Fallout 3 review

  • Imaginative, epic and brilliant
  • Works as RPG and FPS
  • Ripe with highlights and set-pieces
  • Not for instant-fix gamers
  • Not enough voice actors
  • Unsatisfying side-quests

Nobody knows who dropped the first bomb, and nobody cares. 200 years have passed since a nuclear war between the U.S. and China reduced the planet to cinders, and humanity has only one concern: survival. The fallout not only destroyed civilisation, but twisted and distorted it. Humans mutated into feral monsters, water and plants were irradiated and animals grew in ferocity. But for you, life is peachy. For the past 19 years you’ve been living with your dad in Vault 101, a nuclear fallout shelter buried deep underground on the outskirts of Washington DC.

Fallout’s one of the biggest, deepest RPGs out there. Not a role-playing fan? It’s also a brutal and accomplished FPS. It tells an incredible story across 100+ hours, but it’s also packed with Call of Duty-style set-pieces. As we type, we’re 29 hours in and have finished the main story, but the volume of worthy remaining side quests is boggling. It’s a measure of Fallout’s depth that it begins with your birth – you emerge from the womb in first-person view, with squealing and crying that you control yourself. Your vision’s blurred, but you can just about see your dad (Liam Neeson), his face obscured by a surgical mask. “Let’s see what you’ll look like when you’re all grown up”, he whispers as a nearby monitor flickers to life, displaying the game’s character creation tool.

The editor is flexible, but no matter how much you adjust the sliders your character will always look vaguely the same; handsome, slim and youthful – mercifully, your appearance has no bearing on the plot. It’s in your character’s stats and abilities that the depth of customisation lies. As you go through your youth and teenage years, you’ll shape your character via a series of clever interactive ‘minigames’. In one you flick through a toddler’s book called ‘You’re SPECIAL!’ which determines your core stats: strength, perception, endurance, charisma, intelligence, agility and luck. In another, you take an exam called the GOAT (Generalised Occupational Aptitude Test) that judges how good you’ll be at things like sneaking, using weapons, picking locks and bartering with merchants.

You’ll spend about an hour and a half in Vault 101, making friends, fighting bullies, struggling with moral decisions and completing tutorials. We won’t say exactly what happens as it’s one of the most compelling, intriguing parts of the game, but eventually you leave the confines of your lead-lined tomb and emerge blinking into the outside world. This is where Fallout 3 really begins. You’ll prickle with relief at escaping the claustrophobia of the Vault – the sun’s blinding – only for icy trepidation to take hold as your eyes adjust to the numbing desolation outside. This isn’t a game of rich forests, and lush spires, but cruel, brown open wasteland and haunting symbols of times past.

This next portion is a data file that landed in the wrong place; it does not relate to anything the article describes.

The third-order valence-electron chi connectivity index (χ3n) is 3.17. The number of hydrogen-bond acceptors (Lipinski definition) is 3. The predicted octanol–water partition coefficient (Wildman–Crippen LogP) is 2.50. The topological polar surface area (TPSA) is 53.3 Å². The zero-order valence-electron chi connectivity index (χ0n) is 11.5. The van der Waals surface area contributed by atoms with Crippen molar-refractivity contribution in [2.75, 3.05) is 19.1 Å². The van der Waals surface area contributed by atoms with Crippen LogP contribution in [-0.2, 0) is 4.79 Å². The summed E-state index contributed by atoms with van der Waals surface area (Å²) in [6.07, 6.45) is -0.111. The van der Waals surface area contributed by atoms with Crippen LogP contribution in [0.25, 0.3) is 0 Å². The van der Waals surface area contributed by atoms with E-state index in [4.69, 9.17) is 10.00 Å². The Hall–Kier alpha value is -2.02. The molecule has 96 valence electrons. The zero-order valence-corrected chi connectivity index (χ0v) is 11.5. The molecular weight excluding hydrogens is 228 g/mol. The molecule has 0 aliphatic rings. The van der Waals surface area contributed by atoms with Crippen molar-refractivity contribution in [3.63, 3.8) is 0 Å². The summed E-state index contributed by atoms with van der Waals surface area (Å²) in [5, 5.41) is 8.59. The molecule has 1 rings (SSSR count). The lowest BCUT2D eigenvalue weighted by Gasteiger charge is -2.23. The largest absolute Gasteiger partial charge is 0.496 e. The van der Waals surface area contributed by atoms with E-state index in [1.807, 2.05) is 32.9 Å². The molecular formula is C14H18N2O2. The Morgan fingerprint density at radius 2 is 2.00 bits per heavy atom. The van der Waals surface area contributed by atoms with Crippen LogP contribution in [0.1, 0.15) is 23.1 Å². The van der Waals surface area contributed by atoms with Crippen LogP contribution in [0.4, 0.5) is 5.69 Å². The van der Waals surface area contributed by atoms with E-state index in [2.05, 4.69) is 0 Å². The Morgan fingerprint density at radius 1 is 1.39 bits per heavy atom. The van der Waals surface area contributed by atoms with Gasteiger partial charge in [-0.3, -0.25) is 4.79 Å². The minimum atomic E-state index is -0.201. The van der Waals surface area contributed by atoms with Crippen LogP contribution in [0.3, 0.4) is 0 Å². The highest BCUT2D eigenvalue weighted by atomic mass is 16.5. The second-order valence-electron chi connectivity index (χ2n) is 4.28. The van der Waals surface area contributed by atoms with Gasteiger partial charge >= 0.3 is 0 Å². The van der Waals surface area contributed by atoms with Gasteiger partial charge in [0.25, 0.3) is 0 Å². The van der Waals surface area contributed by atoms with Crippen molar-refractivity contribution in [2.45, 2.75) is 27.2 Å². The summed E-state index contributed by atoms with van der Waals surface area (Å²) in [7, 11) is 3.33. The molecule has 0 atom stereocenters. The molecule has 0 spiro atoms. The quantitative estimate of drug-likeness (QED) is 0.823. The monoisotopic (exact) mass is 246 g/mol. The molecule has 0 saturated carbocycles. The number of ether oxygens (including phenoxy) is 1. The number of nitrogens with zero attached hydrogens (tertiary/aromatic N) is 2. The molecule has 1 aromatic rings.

The Capital Wasteland stretches for miles in every direction, and what you do now is your choice. The game nudges you toward Megaton, a nearby shanty town constructed from the remains of a crashed jumbo jet, but you needn’t bother. The main ‘quest’ features the game’s best set-pieces, but if you want to build stats, and gather weapons and money to buy supplies, it’s wise to attempt one of the game’s myriad side quests. The wastes look barren and empty, but every few miles you’ll bump into someone looking for help or an offer of work. Problem is, the side quests aren’t that satisfying. You can spend an hour traipsing through a subway tunnel fighting giant ants, only to find some low-level loot and a handful of bottle caps (the game’s currency) at the end. Quests that offer up moral quandaries result in little more than raised or lowered karma (your character’s good/evil meter) and an underwhelming reward. In Oblivion you felt as if your choices were affecting communities, but the scope of your actions in Fallout is disappointingly limited.

By any other standards, the game’s ripe with highlights. In a town called Canterbury Commons, two rival superheroes (the Antagoniser and The Mechanist) are at battle, turning the streets into a warzone and terrorising its residents. The mayor asks for your help, and you end up battling through each hero’s secret underground lair to end their reign of terror. You even get their ridiculous costumes as a reward if you finish the quest a certain way. And working for the slavers (human slavery is rife in the world of Fallout) is deliciously evil; especially when you’re tricking hapless eight year-old kids into a life of eternal, thankless servitude. “Here, try on this necklace, kid…” you say before explaining that it’s designed to make their head explode if they run away.

The first two Fallouts let characters with high charisma and intelligence finish the game without killing anyone, but Fallout 3 is action-packed like Call of Duty. Your VATS skill (Vault-tec Assisted Targeting System) lets you pause the action during real-time combat, then target an enemy’s specific body parts for tactical takedowns. The ability is limited by a finite allocation of Action Points (AP) that recharge over time. Your percentage of success is relative to your position and stats, so it’s no cheap fix. Do you go for a sure-fire shot to disable the enemy’s weapon? Or a risky one-kill head shot? It’s great fun, but the game’s confusing mix of familiar FPSing and RPG-style combat grates. If you fire at an enemy manually and unload ten rounds into their head, the damage you do will still be partly determined by your weapon stats, not your accuracy. And despite early promises that you’d be able to talk or sneak your way out of most situations, far too many missions leave you no option but to murder everyone with VATS, especially toward the end of the main story.